12 First Time There Travel tips

Category: Uncategorized   Published by

The excitement and anxiety wash over you. Finally! That long overdue trip. It’s a place you have always wanted to go but have never been. Adventure awaits, but what next? Here are a dozen tips to make your trip more memorable.

Pack light then cut it by a third

“I have to pack this pair of shoes. I can’t live without four hats. How will I manage with one coat?” Stop! Whenever traveling to a new place the temptation is to over pack. Unless you are going to a remote area- don’t do it! You can always add to your suitcase, if needed, and a way to clean your clothes is usually available. Toting heavy luggage to the train station is awful as I found out in Paris recently. Pack the bare minimum and learn to work with it. Your back will thank you.
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10 Most Popular St. Patrick’s Day Parades in the United States

Category: Boston,Chicago,New York,Savannah   Published by

Chicago River dyed green for St. Patrick’s DayChicago River dyed green for St. Patrick’s DayWhether you’re Irish or a leprechaun wanna-be… everyone loves a good St. Patrick’s Day Parade! You may have heard the expression “Everyone wants to be Irish on St. Patrick’s Day.” Though St. Patrick’s Day is the national holiday of Ireland, it is celebrated world wide… from North America to Argentina, Germany to Montserrat, Mexico to Russia. Originally a religious celebration in observance of the death of Saint Patrick (circa 385 – 461), one of the Irish patron saints, it has now become more of a holiday to celebrate the Irish culture and it’s influences worldwide.

The United States has celebrated St. Patrick’s Day well before it’s independence from Great Britain. The first St. Patrick’s Day and parade in North America was held in Boston in 1737 followed by New York City in 1756. While St. Patrick’s Day originated in Ireland, the largest St. Patrick’s Day parade is held in Chicago with over 2 million spectators and participants. The US, with it’s large Irish ancestry, has parties, parades and events throughout the country. Are you planning to “Go Green” in March? The largest St. Patrick’s Day Parades are:

  1. Chicago, Illinois, since 1843 – Over 2 Million Spectators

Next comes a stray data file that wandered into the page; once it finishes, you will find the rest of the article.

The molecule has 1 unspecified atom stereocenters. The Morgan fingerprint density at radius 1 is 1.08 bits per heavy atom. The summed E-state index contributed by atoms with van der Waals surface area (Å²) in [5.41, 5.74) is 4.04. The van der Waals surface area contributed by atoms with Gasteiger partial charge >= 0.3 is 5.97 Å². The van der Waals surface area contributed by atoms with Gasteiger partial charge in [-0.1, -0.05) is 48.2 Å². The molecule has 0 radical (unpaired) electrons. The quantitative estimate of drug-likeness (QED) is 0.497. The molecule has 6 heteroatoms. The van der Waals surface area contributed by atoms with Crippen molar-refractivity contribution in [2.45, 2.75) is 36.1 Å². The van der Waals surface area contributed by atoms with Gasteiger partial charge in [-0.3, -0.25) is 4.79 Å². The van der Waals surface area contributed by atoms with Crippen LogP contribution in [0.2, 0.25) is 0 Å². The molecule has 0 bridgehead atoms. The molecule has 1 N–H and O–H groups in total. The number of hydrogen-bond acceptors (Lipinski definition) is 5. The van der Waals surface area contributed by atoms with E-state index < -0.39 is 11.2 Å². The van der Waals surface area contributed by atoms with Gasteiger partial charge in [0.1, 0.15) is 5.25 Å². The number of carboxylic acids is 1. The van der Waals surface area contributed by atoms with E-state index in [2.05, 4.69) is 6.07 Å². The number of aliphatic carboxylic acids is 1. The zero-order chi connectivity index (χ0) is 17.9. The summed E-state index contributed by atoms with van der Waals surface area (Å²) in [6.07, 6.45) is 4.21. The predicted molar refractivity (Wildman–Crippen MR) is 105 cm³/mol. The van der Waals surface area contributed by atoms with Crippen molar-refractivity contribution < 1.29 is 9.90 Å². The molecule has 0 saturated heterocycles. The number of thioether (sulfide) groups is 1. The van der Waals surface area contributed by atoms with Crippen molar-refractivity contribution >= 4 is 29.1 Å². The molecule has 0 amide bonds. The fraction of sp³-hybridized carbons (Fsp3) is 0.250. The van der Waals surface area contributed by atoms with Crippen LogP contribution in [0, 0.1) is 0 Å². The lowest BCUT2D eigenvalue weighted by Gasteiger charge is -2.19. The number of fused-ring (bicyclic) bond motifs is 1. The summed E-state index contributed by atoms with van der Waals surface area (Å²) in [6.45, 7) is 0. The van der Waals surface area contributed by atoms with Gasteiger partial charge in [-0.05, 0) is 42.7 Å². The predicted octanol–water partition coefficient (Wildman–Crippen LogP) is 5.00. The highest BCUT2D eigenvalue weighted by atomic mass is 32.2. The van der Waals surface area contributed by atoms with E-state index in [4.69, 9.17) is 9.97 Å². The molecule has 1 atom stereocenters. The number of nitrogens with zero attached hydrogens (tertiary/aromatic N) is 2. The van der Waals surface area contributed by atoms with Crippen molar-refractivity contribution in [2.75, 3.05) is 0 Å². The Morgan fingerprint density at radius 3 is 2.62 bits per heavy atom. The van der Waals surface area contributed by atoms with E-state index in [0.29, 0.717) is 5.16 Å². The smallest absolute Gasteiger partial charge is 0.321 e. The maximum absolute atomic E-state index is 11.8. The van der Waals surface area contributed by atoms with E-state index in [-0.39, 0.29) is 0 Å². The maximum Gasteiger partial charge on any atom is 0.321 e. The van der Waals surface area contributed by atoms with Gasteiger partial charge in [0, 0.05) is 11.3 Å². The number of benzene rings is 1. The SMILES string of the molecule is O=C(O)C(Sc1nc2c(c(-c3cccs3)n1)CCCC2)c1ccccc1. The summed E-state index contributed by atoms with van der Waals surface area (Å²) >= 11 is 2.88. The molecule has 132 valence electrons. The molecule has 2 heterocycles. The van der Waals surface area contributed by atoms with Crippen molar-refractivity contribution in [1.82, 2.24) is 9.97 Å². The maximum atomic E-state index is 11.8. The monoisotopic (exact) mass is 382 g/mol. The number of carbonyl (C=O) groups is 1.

2. New York City, Since 1756 – Tied with Chicago
  3. Savannah, Georgia – Over 400,000
  4. Philadelphia, Pennsylvania – Another pre-Declaration of Independence aged St. Patrick’s Day
  5. Kansas City, Missouri – 200,00 spectators
  6. Boston, Massachusetts
  7. San Francisco, California – Oldest and biggest west of the Mississippi
  8. Houston, Texas
  9. Cleveland, Ohio
  10. New London, Wisconsin

Alexander Hamilton Statue

Category: Washington DC   Published by

On the south patio of the magnificent Treasury Building stands an elegant bronze statue dressed in the typical attire of an 18th century gentleman:  ruffled shirt, knee breeches, buckled shoes, a dress coat.  He is holding a tri-cornered hat.

The fine statue by sculptor James Earle Fraser memorializes Alexander Hamilton, no ordinary gentleman. Military aide to George Washington and highly regarded financier, he was appointed the nation’s first Secretary of the Treasury in 1789.

An ardent proponent of a strong federal government, he was in constant disagreement with Thomas Jefferson over the reach and powers of the federal government and the independence of the Department of the Treasury. He believed the department should not only collect and allocate public revenue, but also promote the country’s economic development.

His initial focus as Secretary of the Treasury was to institute a revenue system to repay the debt incurred by the Revolutionary War. He was successful, and in doing so established confidence in the young country, so necessary to its economic viability.

He established the First Bank of the United States as the financial agent of the Treasury Department – a place where public funds were deposited.  He introduced plans for the U.S. Mint to be part of the Treasury Department, but lost out to Jefferson when it was established in the State Department in 1792.  It was finally transferred back to Treasury in 1873.

The donor of the statue is unknown.  Gossip of the day attributed the statue to a mysterious, veiled woman.

Address: 1555 Alexander Hamilton Pl NW, Washington D.C.


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